After completing the ground school course at the School of MilitaryAeronautics, (Austin) Texas, he embarked for England September 18, 1917, and received his flying training with the British Flying Corps at Oxford and several other aviation schools in England. He accepted his commission May 26, 1918, at Markse, (Yorkshire) England.

Following completion of flying training he was assigned to the41st Squadron, Royal Air Force, in July 1918, and placed on active dutyat the front as a pilot, participating in the Somme and Amiens offensivesearly in August 1918. He was wounded September 2, 1918, during the Cambrai Offensive. While on duty with the RAF he received official credit for
thedestruction of three enemy aircraft through aerial combat. He also  participated in the ground destruction of five other enemy aircraft. He left the RAF October 15, 1918 and was placed in the 25th Aero Squadron until December 24, 1918.

After the war he became a test pilot and lost his life while flight testing a Douglas observation airplane. Lieutenant Barksdale attempteda bail-out from a fast spin only to get his parachute caught in and severed by the brace wires attached to the stabilizers at the rear of the plane. The Lieutenant fell to his instant death.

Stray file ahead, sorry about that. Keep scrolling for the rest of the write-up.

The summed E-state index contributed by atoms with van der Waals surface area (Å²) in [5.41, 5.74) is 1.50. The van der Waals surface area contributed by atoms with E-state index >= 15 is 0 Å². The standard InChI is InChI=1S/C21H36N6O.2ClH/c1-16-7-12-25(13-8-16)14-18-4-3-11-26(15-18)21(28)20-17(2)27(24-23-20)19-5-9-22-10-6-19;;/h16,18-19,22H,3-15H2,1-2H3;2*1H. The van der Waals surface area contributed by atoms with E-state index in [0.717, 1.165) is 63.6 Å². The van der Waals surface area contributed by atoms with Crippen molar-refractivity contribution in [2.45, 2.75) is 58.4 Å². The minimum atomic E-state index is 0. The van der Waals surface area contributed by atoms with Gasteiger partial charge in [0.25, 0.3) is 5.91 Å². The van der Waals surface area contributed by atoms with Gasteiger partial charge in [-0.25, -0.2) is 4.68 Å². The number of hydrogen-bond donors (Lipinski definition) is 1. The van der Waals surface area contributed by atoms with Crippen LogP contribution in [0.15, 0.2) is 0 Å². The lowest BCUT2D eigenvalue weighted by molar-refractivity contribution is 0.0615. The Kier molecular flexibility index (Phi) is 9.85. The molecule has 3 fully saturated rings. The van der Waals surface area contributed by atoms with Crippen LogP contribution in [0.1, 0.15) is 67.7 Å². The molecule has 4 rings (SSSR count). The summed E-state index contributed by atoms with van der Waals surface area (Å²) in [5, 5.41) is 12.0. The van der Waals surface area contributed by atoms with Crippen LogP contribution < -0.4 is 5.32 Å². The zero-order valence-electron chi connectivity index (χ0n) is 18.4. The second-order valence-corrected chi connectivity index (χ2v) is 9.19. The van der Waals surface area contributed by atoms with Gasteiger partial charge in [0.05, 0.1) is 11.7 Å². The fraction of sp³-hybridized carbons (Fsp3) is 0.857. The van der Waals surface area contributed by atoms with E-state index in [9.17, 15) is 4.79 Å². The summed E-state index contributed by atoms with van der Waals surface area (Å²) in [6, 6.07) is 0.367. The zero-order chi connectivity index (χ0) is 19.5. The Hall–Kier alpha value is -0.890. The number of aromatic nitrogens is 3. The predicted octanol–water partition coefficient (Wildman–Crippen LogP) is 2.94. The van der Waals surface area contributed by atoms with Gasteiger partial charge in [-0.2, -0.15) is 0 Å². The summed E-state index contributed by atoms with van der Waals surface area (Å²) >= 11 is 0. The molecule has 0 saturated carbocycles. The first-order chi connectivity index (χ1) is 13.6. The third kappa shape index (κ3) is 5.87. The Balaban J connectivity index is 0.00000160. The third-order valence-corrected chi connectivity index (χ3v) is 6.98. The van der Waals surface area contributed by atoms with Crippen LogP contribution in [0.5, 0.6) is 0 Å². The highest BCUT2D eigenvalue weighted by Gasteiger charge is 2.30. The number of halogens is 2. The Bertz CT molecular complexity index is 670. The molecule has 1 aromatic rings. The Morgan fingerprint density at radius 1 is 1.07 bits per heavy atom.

Lieutenant Barksdale was buried in Arlington National Cemetery with full military honors.


DAYTON, Ohio, August 11, 1926 – The brilliant career of an Army air ace, Lieutenant E. H. Barksdale, who was credited with having bagged half a dozen airplanes during the World War and who many times escaped death by a hair, was ended at McCook here today when he jumped from his plane and his parachute failed to open.

Shot down from a high altitude and wounded during the World War, Lieutenant Barksdale merely scoffed when death reached out to him.  Time and again he grinned when his motor failed and he was forced to jump.

Today necessity again demanded that he jump.  While more than 1,000 feet in the air, in full view of F. Trubee Davison, Assistant Secretary of War in charge of Aviation, his plane went into a tail spin.

Apparently realizing he would be unable to right the plane, Lieutenant Barksdale jumped. His parachute caught in the fuselage and the plane swung over and the body of the officer was seen to fly through the air.  Then, within 100 feet of the ground, his parachute became loosened – the ropes sawed in two – and the Lieutenant was hurled to the ground.  He was killed instantly.

Barksdale entered the Army Air Service soon after the war was declared and in a short time his ability in the air attracted the attention of his superiors and he was sent to France.

During his service with the Expeditionary Force he was officially credited with having bagged four planes, while unofficial records say he brought down seven.

Barksdale was only stationed here temporarily.  His assignment called for him to test planes and new devices with which the government hoped to make the air safe for its fliers.  It was during one of these tests today that he met his death.